Capitalism is only the symptom, your inner despot is the real problem

These, then, are the three fundamental principles of modern society, established one after another by the movements of 1789 and 1830: 1. Sovereignty of the human will; in short, despotism. 2. Inequality of wealth and rank. 3. Property

Proudhon makes a fundamental distinction in his classic text, What is Property?, between progress and revolution. Revolution, he says, takes place when our ideas "undergo a thorough change in consequence of new observations". Progress, on the other hand, is the extension or modification of current ideas. Commenting, then, on the new order that emerged out of the movements of the late 18th and early 19th century, he notes that the changes they brought into effect, which are still today's orthodoxy, did not constitute any kind of real revolution as they simply extended existing structures and inequalities – a democratisation of despotism, if you will.

I think Proudhon is spot on. The basic evil of capitalism does not lie in its ability, or not, to lift people out of poverty. Rather, it is a fundamentally flawed system because it views power, position, and property as rights and privileges rather than duties. Modern society is built on the premise that I am owed and may own certain things. This places the whole system at the mercy of human caprice. He explains this exquisitely in the following passage:

The nation, so long a victim of monarchical selfishness, thought to deliver itself for ever by declaring that it alone was sovereign. But what was monarchy? The sovereignty of one man. What is democracy? The sovereignty of the nation, or, rather, of the national majority. But it is, in both cases, the sovereignty of man instead of the sovereignty of the law, the sovereignty of the will instead of the sovereignty of the reason; in one word, the passions instead of justice. Undoubtedly, when a nation passes from the monarchical to the democratic state, there is progress, because in multiplying the sovereigns we increase the opportunities of the reason to substitute itself for the will; but in reality there is no revolution in the government, since the principle remains the same.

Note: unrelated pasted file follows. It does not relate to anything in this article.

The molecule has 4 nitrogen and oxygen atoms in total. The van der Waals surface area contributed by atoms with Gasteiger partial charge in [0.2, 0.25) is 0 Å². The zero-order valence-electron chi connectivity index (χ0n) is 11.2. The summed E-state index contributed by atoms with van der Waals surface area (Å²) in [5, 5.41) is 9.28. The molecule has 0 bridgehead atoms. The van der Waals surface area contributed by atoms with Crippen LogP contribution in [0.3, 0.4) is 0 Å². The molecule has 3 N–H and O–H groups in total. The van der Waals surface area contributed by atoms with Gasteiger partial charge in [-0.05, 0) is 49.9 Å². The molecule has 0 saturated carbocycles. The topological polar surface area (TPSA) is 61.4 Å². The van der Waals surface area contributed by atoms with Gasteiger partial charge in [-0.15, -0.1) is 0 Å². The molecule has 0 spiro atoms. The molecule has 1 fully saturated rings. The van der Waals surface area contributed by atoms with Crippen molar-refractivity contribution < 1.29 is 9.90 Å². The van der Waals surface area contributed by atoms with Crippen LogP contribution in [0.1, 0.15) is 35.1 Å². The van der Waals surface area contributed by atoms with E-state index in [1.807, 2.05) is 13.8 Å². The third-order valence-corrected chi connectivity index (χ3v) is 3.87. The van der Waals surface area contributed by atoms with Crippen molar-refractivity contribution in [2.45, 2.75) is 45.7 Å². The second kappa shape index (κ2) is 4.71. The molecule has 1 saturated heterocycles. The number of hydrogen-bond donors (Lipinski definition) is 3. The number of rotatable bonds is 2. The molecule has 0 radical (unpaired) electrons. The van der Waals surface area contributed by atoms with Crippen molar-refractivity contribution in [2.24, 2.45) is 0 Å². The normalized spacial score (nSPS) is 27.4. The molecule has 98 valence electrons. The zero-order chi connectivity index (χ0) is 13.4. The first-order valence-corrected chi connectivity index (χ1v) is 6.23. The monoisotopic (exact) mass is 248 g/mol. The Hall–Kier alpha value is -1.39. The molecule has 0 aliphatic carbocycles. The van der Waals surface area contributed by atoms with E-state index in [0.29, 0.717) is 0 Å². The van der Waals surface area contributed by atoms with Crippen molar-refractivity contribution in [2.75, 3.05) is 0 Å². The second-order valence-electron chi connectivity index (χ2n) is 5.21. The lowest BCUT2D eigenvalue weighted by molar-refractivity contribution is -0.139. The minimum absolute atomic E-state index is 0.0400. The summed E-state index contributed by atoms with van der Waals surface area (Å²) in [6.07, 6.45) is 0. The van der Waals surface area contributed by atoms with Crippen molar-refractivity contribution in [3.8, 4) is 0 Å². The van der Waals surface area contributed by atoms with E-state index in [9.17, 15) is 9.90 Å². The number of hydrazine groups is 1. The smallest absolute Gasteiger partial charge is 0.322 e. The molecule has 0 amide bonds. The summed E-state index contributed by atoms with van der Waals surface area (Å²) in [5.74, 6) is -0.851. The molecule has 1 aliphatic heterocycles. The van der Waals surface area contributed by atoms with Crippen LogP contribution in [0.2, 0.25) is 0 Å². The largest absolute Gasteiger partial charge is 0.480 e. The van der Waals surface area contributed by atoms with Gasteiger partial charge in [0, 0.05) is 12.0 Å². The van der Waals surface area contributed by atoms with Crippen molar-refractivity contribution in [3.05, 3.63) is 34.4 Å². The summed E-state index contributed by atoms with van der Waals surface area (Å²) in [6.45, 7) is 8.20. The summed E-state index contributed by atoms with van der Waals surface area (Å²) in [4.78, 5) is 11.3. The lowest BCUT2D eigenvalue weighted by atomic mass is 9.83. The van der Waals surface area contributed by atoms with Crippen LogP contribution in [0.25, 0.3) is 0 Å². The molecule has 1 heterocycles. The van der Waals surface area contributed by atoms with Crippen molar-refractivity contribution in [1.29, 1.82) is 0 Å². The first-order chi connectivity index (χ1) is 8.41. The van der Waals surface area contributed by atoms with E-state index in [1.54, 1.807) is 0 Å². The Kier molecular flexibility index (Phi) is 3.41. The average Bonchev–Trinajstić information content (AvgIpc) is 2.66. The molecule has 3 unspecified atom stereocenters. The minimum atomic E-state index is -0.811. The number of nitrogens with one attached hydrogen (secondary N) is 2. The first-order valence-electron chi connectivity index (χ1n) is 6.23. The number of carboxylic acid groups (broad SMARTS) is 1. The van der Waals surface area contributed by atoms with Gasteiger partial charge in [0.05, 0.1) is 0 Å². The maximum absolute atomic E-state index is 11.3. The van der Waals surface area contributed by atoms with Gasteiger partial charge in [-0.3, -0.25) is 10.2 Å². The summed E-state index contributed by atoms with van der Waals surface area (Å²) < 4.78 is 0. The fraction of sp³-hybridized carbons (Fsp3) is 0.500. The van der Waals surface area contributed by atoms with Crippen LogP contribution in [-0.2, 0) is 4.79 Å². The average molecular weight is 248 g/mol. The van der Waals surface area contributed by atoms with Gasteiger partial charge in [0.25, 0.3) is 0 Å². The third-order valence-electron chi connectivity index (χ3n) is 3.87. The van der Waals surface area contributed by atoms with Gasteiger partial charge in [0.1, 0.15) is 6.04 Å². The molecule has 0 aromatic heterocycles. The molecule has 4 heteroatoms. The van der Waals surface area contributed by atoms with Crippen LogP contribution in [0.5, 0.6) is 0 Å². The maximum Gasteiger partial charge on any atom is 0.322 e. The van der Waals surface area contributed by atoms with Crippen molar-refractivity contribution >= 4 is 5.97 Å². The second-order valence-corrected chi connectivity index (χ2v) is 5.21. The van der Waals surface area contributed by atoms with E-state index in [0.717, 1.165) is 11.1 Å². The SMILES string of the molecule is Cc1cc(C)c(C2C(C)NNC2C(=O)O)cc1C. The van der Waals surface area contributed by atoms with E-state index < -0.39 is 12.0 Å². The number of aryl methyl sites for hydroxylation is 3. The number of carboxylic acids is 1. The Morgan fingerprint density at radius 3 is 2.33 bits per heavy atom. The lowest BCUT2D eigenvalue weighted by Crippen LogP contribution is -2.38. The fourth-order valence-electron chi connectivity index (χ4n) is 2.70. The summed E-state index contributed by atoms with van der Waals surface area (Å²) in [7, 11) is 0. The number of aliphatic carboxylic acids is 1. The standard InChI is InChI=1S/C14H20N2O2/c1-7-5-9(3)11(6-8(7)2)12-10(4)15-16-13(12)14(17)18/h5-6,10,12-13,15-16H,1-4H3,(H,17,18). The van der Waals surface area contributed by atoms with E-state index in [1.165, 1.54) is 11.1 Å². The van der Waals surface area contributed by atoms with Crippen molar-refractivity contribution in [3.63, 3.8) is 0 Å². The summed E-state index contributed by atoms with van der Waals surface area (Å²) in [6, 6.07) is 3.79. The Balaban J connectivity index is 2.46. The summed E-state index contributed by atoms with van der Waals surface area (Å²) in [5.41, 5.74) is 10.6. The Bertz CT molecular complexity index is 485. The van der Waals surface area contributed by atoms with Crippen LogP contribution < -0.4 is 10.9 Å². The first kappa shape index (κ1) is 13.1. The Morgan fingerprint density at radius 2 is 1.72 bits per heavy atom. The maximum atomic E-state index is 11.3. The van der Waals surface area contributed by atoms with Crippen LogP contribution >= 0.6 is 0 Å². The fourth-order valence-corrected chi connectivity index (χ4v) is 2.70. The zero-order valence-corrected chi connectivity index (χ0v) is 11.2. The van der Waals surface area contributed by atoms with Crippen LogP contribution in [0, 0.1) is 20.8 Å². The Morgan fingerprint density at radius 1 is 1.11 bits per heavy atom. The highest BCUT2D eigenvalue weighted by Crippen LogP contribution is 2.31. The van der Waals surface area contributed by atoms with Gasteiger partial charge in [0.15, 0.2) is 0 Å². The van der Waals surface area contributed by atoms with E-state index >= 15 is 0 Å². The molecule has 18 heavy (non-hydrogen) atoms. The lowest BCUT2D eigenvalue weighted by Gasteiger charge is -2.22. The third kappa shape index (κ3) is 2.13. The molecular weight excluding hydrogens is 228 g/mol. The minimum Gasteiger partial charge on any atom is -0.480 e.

We may shrink in horror at the failure and unwillingness of our forebears to give up their 'right' to own other human beings, but insofar as we believe that the things we own are ours to do as we please, we have not moved on from the same fundamental principle. Some of the most vehement arguments in favour of a more just society are built on the idea that more people should be given the right to power, position, and property. For Proudhon, this is not a solution, only a more bearable form of despotism. We might think that we have moved on from past injustices, but our inability to give up our 'right' to property, position, and power demonstrates that despotism is still well and truly alive – only it resides within us.

A society that is truly undergirded by justice will therefore have to solve the problem of the mini despot inside all of us. And this will only happen when we are brought to the point of saying,

"What I have is not my own; it has all been given to me for the purpose of blessing others. My place in this world is not for my own benefit, but for the furthering of those around me. I am not my own, I exist for the sake of you and my joy lies in seeing you flourish."

There is only one person in human history who both said this and truly lived it to its bloody end. When Jesus says to us in John chapter 15, "Apart from me, you can do nothing", he is merely calling us to the life he himself lived. For Jesus, everything he had was a gift, for the purpose of giving to others. He was not driven by his passions, but by justice and truth; note how Proudhon's definition of despotism as 'the sovereignty of the human will', is completely upended in the statement below.

“I can do nothing on my own. As I hear, I judge, and my judgment is just, because I seek not my own will but the will of him who sent me." (John 5.30)

As God, Jesus had the raw power to impose his will, but he came to show us that God is not a despot – there is no caprice in God, only an other-centred, self-giving disposition of love.

Let us bear in mind, as we harp on about how horrific everyone else is, how far each of us is from this. But let us also rejoice that, precisely because this other way of being – this true revolution – is a gift, it can truly be ours today, if we come to Christ to receive it.